conversion alters one of the safety devices (the brakes) on your vehicle.
If you decide to undertake this conversion, it should be performed by
personnel who are competent to conduct such alterations to a vehicle. This
conversion will result in changes to your vehicle's handling and braking ability. If
in doubt, consult the services of a professional.
Anyone with a TJ, Rubicon, XJ, etc. knows that the stock braking system is a compromise if you are running 35" or larger tires. Panic stopping on the freeway can quite literally cause you to panic as you find your vehicle not stopping as fast as you want. If you run a 4:1 transfer case with an automatic transmission and deep gearing in your differentials, you probably know how difficult it is to stop on the trail. Overdriving your brakes is pretty common with this kind of setup.
Several years ago, I installed a Vanco hydroboost unit to improve braking performance. It has done me well during the past few years and with my fairly recent auto tranny transplant, I'm glad I had it. I can stop on the trail and over driving my brakes is not an issue.
Last year, Vanco released a big brake kit with some design assistance by my friend Blaine Johnson. It was a more elegant solution than the hydroboost. Don't get me wrong....the hydroboost works. However, the big brake kit doesn't require a new power steering pump, PS cooler, new master cylinder, etc. It does come with new steering knuckles (a core charge is accessed for your old knuckles) but installing them is not that difficult. And the braking results, once installed, will put a smile on your face.
My kit was a little different because of my Warn hub conversion. Vanco provides a version of the kit to support those with the small Warn hub conversion. This write-up covers the installation of the Vanco Big Brake Kit on a TJ with that Warn hub conversion. As if that was not enough, I also have the TBT true cross over steering. This required that TBT modified knuckles be sent to Vanco for the necessary machine work and then supplied with the kit. My congratulations to Vanco for making this kit available for those of us that have modified steering and small hubs.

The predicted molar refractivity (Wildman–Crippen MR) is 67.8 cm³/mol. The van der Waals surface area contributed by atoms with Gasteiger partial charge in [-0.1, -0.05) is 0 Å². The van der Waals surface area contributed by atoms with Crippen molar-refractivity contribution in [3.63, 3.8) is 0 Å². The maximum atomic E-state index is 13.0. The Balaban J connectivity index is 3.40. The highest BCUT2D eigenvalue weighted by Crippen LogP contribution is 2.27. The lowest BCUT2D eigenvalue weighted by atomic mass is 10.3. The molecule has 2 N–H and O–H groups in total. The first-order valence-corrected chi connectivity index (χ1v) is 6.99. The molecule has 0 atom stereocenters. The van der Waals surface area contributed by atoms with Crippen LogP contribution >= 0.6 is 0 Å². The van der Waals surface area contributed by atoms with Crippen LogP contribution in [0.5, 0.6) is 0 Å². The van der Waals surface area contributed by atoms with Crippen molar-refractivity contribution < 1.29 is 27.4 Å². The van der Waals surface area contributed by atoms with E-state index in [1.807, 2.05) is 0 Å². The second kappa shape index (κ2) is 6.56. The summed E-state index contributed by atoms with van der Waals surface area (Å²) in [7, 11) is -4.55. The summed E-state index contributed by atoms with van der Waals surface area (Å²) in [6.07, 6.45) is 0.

The kit contains everything you need to complete the installation. New rotors, new dual piston calipers, new Performance Friction disc brake pads, and modified TJ steering knuckles that have been machined to accept the dual piston calipers. It even includes the replacement cotter pins for the tie rod and ball joints and copper washers for the brake lines. It is a complete kit all the way down to the install documentation with the exception of the red Loctite needed for the caliper mounting bolts. Most Jeepers will have a bottle in their tool bag or their garage. If you don't, get a bottle....you'll use it for other Jeep mods.
Here is one of the steering knuckles with the dual piston caliper bolted to it. The knuckles ship with the calipers attached to them. There are two caliper mounting bolts that are not tighten down. Remove these and the caliper is separated from the knuckle for installation on the TJ.
When it comes time to overhaul/replace the calipers, rotors, and pads, the parts can be obtained at virtually any auto parts store. For the pads and calipers, ask the counter person for those fitting a '95~'01 Ford Explorer 2WD or 4WD vehicle. For the rotor, it's the same years but it must be for the 4WD Explorer model. The 4WD rotor is a floating rotor that fits over the wheel studs and registers on the unit bearing pilot hub. It is nice to see that Vanco is using a commonly available off-the-shelf application for this kit instead of a high end expensive/hard to find unit or worse yet, something proprietary.
Time to start on the installation. This took me about a half day to complete. The 2nd side went quite a bit faster than did the first side. If you have a wrenchin' buddy, it should go faster, especially with the kit I did as I had to do some extra steps with the Warn hubs.
The first thing to do is to mix some laundry detergent and water together in a bucket. Scrub the rotors with a soapy brush to remove the manufacturer's protective coating. Be sure to scrub the rotors clean, then rinse them and set them off to the side to dry. We'll get back to them later on. (yes, they will rust)
Please note that it is possible that some rotors may ship with a different kind of protective coating which is not intended to be washed off. Vanco will add appropriate info to the kit to make you are aware of this.
I started on the driver's side by removing my Maxxis Trepador tire. When working on projects like this, be sure to use a jack stand along with your floor jack. Do NOT trust the floor jack to support the axle by itself. Likewise, do NOT use cinder blocks and other such things as a substitute for the jack stand.
With the tire removed, I grabbed a 13mm socket and removed the two caliper mounting bolts. While these are not used in the new kit, hang onto these as your friend will eventually bend or strip one and you'll be the hero when you have one to save the day.
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